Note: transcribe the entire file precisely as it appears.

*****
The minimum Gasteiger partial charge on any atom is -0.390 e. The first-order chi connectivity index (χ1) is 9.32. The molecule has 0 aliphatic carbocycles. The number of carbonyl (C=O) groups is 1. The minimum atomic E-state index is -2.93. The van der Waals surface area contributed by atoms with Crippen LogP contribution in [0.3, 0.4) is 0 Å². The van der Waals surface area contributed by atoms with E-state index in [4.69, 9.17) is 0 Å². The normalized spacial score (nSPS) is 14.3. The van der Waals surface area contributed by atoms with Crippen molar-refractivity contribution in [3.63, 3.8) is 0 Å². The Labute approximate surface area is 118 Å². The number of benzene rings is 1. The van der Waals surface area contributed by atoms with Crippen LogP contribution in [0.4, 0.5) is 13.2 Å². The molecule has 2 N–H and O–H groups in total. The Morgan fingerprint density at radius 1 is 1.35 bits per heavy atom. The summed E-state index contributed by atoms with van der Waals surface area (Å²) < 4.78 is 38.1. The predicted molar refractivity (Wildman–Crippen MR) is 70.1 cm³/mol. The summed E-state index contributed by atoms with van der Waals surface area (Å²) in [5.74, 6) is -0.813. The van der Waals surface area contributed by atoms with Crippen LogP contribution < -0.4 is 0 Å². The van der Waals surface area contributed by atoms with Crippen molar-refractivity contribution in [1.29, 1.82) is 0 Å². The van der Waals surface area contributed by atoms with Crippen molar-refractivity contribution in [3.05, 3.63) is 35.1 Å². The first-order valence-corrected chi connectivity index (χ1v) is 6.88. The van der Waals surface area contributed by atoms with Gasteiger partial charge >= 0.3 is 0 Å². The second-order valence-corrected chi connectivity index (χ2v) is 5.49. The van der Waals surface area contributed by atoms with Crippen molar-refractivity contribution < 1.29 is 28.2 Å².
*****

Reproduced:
The minimum Gasteiger partial charge on any atom is -0.390 e. The first-order chi connectivity index (χ1) is 9.32. The molecule has 0 aliphatic carbocycles. The number of carbonyl (C=O) groups is 1. The minimum atomic E-state index is -2.93. The van der Waals surface area contributed by atoms with Crippen LogP contribution in [0.3, 0.4) is 0 Å². The van der Waals surface area contributed by atoms with E-state index in [4.69, 9.17) is 0 Å². The normalized spacial score (nSPS) is 14.3. The van der Waals surface area contributed by atoms with Crippen molar-refractivity contribution in [3.63, 3.8) is 0 Å². The Labute approximate surface area is 118 Å². The number of benzene rings is 1. The van der Waals surface area contributed by atoms with Crippen LogP contribution in [0.4, 0.5) is 13.2 Å². The molecule has 2 N–H and O–H groups in total. The Morgan fingerprint density at radius 1 is 1.35 bits per heavy atom. The summed E-state index contributed by atoms with van der Waals surface area (Å²) < 4.78 is 38.1. The predicted molar refractivity (Wildman–Crippen MR) is 70.1 cm³/mol. The summed E-state index contributed by atoms with van der Waals surface area (Å²) in [5.74, 6) is -0.813. The van der Waals surface area contributed by atoms with Crippen LogP contribution < -0.4 is 0 Å². The van der Waals surface area contributed by atoms with Crippen molar-refractivity contribution in [1.29, 1.82) is 0 Å². The van der Waals surface area contributed by atoms with Crippen molar-refractivity contribution in [3.05, 3.63) is 35.1 Å². The first-order valence-corrected chi connectivity index (χ1v) is 6.88. The van der Waals surface area contributed by atoms with Gasteiger partial charge >= 0.3 is 0 Å². The second-order valence-corrected chi connectivity index (χ2v) is 5.49. The van der Waals surface area contributed by atoms with Crippen molar-refractivity contribution < 1.29 is 28.2 Å².